Before the Nazi campaign, May said, "almost everyone said that France had the strongest army in the world." But after Germany's victory, he continued, "almost everyone thought this had been an illusion. The French military was accused of a Maginot Line mentality, defeatism, cowardice. The Germans were taken to have been overwhelmingly superior militarily and to have had will to win which the French lacked. These became, and to some extent remain, articles of faith in France."
In drawing parallels between the Germans' victory and Sept. 11, May argued that in fact the French were stronger than the Germans, and the Germans' victory was a product of "guile and luck." The Sept. 11 plot, he added, "is another, and much more extreme, example of an attack by a weaker party."
The plan for the Sept. 11 attack was, like the German plan, "based on knowledge obtained from open sources, not on secret intelligence," May said. And "the analysis underlying the plan rested largely on suppositions about the enemy's standard operating procedures."
4) The Japanese attack on Pearl Harbor, 1941. The morning assault by the Imperial Japanese Army on the U.S naval base in Hawaii changed the shape of the already-raging World War II "by bringing America in with its freshness and manufacturing capacity," says Brad King of the Battleship Cove museum.
The attack also refocused American foreign policy in profound and everlasting ways. Speaking on National Pearl Harbor Remembrance Day in 2008, then-President George W. Bush said, "On Dec. 7, 1941, the enemy nearly destroyed our Pacific fleet, and the United States was forced into a long and terrible war. A generation of Americans stepped forward to fight for our country. Their message to America's enemies was clear: If you attack this country and harm our people, there is no corner of the Earth remote enough to protect you from the reach of our nation's armed forces."
5) The Six Day War, 1967. On the morning of June 5, Israeli planes surprise-attacked the at-rest Egyptian air force, destroying hundreds of planes. Similar strikes hobbled Jordan and Syria. On the ground, Israeli troops marched into the Sinai Peninsula and the Gaza Strip. They routed Palestinians from the West Bank of the Jordan River, seized the Golan Heights in Syria and continued on to the Suez Canal. The rapid chain of events altered the landscape and the future of the Middle East — and, arguably, foreign policy in state departments around the world.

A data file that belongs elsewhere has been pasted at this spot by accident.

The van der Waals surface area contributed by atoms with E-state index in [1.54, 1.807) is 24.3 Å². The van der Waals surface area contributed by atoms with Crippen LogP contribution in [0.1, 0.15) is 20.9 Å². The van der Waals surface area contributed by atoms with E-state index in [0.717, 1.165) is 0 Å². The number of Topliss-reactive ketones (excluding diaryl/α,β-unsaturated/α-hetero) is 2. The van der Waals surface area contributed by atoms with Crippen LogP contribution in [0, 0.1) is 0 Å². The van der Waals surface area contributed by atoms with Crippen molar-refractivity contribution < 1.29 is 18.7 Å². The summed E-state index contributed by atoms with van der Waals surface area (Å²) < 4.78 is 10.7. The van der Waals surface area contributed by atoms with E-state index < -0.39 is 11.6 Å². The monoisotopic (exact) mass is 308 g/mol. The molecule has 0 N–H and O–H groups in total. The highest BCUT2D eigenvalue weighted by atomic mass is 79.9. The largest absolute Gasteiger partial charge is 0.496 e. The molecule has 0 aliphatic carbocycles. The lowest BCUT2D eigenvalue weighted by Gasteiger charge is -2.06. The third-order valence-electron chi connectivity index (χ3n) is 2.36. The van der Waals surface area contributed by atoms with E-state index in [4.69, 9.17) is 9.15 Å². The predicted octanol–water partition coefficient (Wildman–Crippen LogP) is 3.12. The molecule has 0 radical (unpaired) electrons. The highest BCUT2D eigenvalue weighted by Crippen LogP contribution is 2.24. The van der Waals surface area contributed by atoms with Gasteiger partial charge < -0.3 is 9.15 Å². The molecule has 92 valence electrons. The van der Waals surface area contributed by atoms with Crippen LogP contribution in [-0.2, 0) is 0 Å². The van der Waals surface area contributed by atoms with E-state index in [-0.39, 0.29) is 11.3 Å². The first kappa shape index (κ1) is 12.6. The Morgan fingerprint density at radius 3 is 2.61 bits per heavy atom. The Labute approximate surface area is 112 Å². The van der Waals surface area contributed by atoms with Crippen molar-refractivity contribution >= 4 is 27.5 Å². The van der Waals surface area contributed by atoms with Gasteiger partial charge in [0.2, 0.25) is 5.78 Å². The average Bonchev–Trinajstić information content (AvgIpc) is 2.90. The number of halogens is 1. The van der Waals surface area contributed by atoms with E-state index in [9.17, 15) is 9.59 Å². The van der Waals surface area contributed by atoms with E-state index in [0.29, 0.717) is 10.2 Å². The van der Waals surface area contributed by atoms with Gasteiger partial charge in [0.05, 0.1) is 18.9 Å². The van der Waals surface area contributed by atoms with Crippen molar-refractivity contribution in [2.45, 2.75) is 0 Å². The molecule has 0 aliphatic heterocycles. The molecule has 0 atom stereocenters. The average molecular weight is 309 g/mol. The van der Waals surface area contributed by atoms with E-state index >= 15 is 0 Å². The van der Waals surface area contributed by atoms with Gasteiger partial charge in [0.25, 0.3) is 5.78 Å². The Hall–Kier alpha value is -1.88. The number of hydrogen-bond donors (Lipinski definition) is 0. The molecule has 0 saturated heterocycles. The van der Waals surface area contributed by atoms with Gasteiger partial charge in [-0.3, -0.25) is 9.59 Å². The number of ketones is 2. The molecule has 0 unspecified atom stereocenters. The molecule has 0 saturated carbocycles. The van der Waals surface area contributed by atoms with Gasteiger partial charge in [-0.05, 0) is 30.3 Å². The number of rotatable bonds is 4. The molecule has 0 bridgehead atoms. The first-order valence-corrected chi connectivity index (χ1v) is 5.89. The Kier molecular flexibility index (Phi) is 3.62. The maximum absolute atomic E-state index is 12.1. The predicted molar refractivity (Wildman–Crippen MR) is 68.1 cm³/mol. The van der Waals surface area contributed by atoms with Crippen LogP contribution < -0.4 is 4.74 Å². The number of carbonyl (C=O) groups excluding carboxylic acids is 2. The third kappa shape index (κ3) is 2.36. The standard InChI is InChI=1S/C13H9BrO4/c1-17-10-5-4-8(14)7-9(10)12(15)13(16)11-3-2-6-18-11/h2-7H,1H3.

The Art Of War
Compiling such a list can be a complex undertaking. "Issues of scale, era and location complicate the question, as do the criteria for a 'sneak attack' — which is often viewed as a preemptive strike by those who launch it," observes military historian John W. Hall at the University of Wisconsin, Madison. "Rarely are such affairs complete and total surprises. In hindsight, it often emerges that the indicators for an attack were present but overlooked, or not placed in the proper context."
Hall suggests that Germany's unexpected — and unsuccessful — surprise invasion of the Soviet Union in 1941 be included on the list. "It is quite conceivable," Hall says, "that Hitler could have consolidated his territorial gains to that date had he not committed this most egregious of strategic blunders."
And noticeably absent from the roster are any Asian events.
There is a reason for that, explains historian David A. Graff, an associate professor at the Institute of Military History and 20th Century Studies at Kansas State University. "Tricks, traps, ambushes and other efforts resulting in the surprise of one party by another have been commonplace in Chinese warfare from as far back as we have records," Graff says. "The centrality of deceit in warfare was enunciated by Sun Tzu in the middle of the first millennium B.C. Deceit aimed at achieving surprise became so ubiquitous that it was almost like background noise, without the power to shock."
What gives events like Sept. 11 and Pearl Harbor their iconic power in our culture, Graff says, "is the ability of the victims to be shocked, and to perceive the attack as 'dastardly.' The Chinese have generally been more inclined to fault the victim for letting down his guard."
The Chinese language, Graff adds, "has no equivalent to our saying, 'Fool me once, shame on you; fool me twice shame on me.' But if it did, it would be something like 'Fool me once, shame on me.' "